Newborn sleep gets a lot of publicity. When babies are born, they do not make their own sleep hormones. They receive their sleep hormones from their mother via breastmilk and suckling. This is why many babies nurse to sleep. Nursing to sleep is biologically normal and natural. Many people refer to babies “having their days and nights confused.” This is not the case. Babies are not born with a light/dark cycle. One will eventually develop with time, but during the newborn period frequent night wakings are to be expected.  Frequent waking to nurse is part of nature’s protection against SIDS. The American Academy of Pediatrics recommends a form of co-sleeping that is referred to as “rooming in” for the first six months of life as a measure of SIDS risk reduction. Sleeping in close proximity to your baby also allows to have a heightened awareness of your baby’s hunger cues throughout the night.

Your new baby’s first days at home will likely seem like more of a whirlwind than pregnancy.  Prenatal breastfeeding education and accurate expectations of the newborn period can make this transition much more manageable for families. However, there will be times that you don’t know what to do. When in doubt just do less, nurse more, and call your LC!

Are My Breasts Empty?

Our lactation counselors are frequently told that the mother feels her breasts are empty or not full any more. This anxiety often causes mothers to end exclusive breastfeeding prematurely or begin supplementing with formula when it is not needed. One of the most common misconceptions about breastfeeding is that breasts, like tanks or bladders, fill and empty. Here are some facts about the way human lactation works to help nursing mothers understand what is going on in there.

Fact: Breasts contain glands, not bladders. Milk production is continuous.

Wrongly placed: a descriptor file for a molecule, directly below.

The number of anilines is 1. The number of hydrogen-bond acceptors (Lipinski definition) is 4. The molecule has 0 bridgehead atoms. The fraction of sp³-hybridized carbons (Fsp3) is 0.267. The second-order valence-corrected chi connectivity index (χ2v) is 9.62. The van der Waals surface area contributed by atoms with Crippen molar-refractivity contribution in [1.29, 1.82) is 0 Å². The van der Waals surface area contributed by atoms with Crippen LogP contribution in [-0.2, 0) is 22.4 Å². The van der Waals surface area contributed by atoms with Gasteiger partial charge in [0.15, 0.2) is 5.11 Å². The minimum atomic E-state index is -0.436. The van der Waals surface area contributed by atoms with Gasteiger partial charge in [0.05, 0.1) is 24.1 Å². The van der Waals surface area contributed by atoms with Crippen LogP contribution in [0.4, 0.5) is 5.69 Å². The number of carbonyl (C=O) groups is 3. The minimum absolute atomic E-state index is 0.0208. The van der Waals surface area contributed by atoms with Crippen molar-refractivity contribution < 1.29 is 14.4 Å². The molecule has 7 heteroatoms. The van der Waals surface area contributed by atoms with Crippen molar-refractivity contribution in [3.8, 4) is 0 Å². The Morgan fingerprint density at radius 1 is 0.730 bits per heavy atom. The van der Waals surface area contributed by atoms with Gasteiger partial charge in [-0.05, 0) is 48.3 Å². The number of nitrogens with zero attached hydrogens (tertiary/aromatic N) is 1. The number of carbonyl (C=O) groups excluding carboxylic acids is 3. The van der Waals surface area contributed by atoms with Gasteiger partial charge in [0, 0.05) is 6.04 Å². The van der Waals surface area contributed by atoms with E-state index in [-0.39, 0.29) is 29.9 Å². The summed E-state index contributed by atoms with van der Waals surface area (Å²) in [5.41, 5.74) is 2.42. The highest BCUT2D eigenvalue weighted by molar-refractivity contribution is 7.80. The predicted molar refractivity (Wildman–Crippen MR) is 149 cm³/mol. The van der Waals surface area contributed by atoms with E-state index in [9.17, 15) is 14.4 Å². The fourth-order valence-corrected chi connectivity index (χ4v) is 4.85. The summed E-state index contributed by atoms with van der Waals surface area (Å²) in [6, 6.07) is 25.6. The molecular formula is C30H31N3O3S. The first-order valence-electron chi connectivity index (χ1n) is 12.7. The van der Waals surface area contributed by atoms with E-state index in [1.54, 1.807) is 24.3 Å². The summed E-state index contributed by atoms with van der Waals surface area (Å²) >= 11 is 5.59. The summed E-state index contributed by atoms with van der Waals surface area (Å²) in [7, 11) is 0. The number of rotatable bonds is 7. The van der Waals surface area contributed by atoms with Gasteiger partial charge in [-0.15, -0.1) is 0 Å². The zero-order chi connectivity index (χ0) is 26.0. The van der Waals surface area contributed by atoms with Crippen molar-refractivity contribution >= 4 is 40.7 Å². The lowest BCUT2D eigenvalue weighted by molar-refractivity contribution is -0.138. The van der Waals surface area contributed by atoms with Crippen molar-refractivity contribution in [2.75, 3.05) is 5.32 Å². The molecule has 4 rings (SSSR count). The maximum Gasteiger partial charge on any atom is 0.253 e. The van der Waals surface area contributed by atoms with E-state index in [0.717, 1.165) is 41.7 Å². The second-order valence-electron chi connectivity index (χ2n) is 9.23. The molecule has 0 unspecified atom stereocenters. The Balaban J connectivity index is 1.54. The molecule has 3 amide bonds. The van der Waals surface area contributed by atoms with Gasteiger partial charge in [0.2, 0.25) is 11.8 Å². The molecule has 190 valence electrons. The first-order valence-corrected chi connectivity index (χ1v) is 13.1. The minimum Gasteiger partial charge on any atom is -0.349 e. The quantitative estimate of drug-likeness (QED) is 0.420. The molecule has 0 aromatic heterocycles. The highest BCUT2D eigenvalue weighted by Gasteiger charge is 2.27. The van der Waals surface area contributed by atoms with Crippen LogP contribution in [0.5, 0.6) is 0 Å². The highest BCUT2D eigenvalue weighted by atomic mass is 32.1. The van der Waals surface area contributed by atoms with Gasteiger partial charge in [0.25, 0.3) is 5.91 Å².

Human milk is made by specialized cells called myoepithelial cells. Blood is supplied to these cells, and they turn blood into milk, drop by drop. The milk is continuously being produced by these cell as well as continuously reabsorbed into the blood stream. During periods of engorgement, the body tries to reabsorb the milk faster and slow down the production. When the baby is actively nursing or mom is actively pumping, the reabsorption is slower and production is faster. Breasts can never be empty until after the baby is fully weaned off breastfeeding.

Fact: Babies don’t take all of the available milk during nursing.
Using ultrasound, science has determined that babies take about 65% of the available milk in the breast during a feeding session. This is why pumping milk after feedings is recommended for mothers who are pumping and storing milk for future separations.

Fact: The more rapidly milk is removed from the breast, the more rapidly new milk is made.
When milk is being removed from the breast, the milk making hormone prolactin is highest. Frequency of nursing and pumping is key to making more milk. Women who “save up” or try to wait for the breast to feel full before nursing are actually lowering their prolactin levels. This is why supply and demand is the law for breastfeeding and making more milk. Moms who remove milk the most frequently will make the most breastmilk.

Fact: Even a hospital grade double electric breast pump cannot empty the breast.
Because milk making hormones peak during milk removal (nursing, pumping, or hand expression), the body will always rush to make more milk every time mom is pumping.

The Take Away